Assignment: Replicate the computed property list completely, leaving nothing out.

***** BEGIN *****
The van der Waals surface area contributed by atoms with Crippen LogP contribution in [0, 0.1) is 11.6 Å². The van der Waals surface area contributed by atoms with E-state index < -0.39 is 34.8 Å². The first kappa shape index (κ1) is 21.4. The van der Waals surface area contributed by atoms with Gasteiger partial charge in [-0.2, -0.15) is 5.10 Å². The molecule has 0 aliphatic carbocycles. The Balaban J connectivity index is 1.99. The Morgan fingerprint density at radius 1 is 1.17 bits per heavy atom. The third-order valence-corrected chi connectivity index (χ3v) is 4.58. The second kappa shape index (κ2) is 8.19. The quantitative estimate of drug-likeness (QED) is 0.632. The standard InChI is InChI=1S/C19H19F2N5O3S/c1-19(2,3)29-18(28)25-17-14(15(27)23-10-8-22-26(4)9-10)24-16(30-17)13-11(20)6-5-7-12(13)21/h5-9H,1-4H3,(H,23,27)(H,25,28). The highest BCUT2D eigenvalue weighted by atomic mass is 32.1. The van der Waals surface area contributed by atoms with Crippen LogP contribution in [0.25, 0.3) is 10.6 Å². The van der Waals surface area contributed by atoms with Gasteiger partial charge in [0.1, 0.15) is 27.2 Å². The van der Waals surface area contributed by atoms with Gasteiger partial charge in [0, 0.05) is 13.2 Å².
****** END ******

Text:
The van der Waals surface area contributed by atoms with Crippen LogP contribution in [0, 0.1) is 11.6 Å². The van der Waals surface area contributed by atoms with E-state index < -0.39 is 34.8 Å². The first kappa shape index (κ1) is 21.4. The van der Waals surface area contributed by atoms with Gasteiger partial charge in [-0.2, -0.15) is 5.10 Å². The molecule has 0 aliphatic carbocycles. The Balaban J connectivity index is 1.99. The Morgan fingerprint density at radius 1 is 1.17 bits per heavy atom. The third-order valence-corrected chi connectivity index (χ3v) is 4.58. The second kappa shape index (κ2) is 8.19. The quantitative estimate of drug-likeness (QED) is 0.632. The standard InChI is InChI=1S/C19H19F2N5O3S/c1-19(2,3)29-18(28)25-17-14(15(27)23-10-8-22-26(4)9-10)24-16(30-17)13-11(20)6-5-7-12(13)21/h5-9H,1-4H3,(H,23,27)(H,25,28). The highest BCUT2D eigenvalue weighted by atomic mass is 32.1. The van der Waals surface area contributed by atoms with Crippen LogP contribution in [0.25, 0.3) is 10.6 Å². The van der Waals surface area contributed by atoms with Gasteiger partial charge in [0.1, 0.15) is 27.2 Å². The van der Waals surface area contributed by atoms with Gasteiger partial charge in [0, 0.05) is 13.2 Å².